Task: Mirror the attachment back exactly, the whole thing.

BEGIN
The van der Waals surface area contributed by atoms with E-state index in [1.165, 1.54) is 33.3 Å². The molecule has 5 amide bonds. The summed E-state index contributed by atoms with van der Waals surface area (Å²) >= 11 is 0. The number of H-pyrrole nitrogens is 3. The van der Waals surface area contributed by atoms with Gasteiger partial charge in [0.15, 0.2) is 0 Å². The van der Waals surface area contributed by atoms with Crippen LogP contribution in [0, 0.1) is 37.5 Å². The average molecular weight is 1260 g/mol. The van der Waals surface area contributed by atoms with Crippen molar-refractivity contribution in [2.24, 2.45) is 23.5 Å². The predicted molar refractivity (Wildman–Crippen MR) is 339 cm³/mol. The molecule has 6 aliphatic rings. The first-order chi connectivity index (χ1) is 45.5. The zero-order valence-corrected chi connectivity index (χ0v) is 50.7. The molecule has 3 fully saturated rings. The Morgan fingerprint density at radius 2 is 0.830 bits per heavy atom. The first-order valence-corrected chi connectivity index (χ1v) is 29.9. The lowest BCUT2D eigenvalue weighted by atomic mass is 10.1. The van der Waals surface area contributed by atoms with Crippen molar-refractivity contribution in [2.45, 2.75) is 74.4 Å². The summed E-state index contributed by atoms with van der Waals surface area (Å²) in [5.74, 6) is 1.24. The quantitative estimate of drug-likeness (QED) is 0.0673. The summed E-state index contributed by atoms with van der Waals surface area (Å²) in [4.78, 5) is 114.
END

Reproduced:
The van der Waals surface area contributed by atoms with E-state index in [1.165, 1.54) is 33.3 Å². The molecule has 5 amide bonds. The summed E-state index contributed by atoms with van der Waals surface area (Å²) >= 11 is 0. The number of H-pyrrole nitrogens is 3. The van der Waals surface area contributed by atoms with Gasteiger partial charge in [0.15, 0.2) is 0 Å². The van der Waals surface area contributed by atoms with Crippen LogP contribution in [0, 0.1) is 37.5 Å². The average molecular weight is 1260 g/mol. The van der Waals surface area contributed by atoms with Crippen molar-refractivity contribution in [2.24, 2.45) is 23.5 Å². The predicted molar refractivity (Wildman–Crippen MR) is 339 cm³/mol. The molecule has 6 aliphatic rings. The first-order chi connectivity index (χ1) is 45.5. The zero-order valence-corrected chi connectivity index (χ0v) is 50.7. The molecule has 3 fully saturated rings. The Morgan fingerprint density at radius 2 is 0.830 bits per heavy atom. The first-order valence-corrected chi connectivity index (χ1v) is 29.9. The lowest BCUT2D eigenvalue weighted by atomic mass is 10.1. The van der Waals surface area contributed by atoms with Crippen molar-refractivity contribution in [2.45, 2.75) is 74.4 Å². The summed E-state index contributed by atoms with van der Waals surface area (Å²) in [5.74, 6) is 1.24. The quantitative estimate of drug-likeness (QED) is 0.0673. The summed E-state index contributed by atoms with van der Waals surface area (Å²) in [4.78, 5) is 114.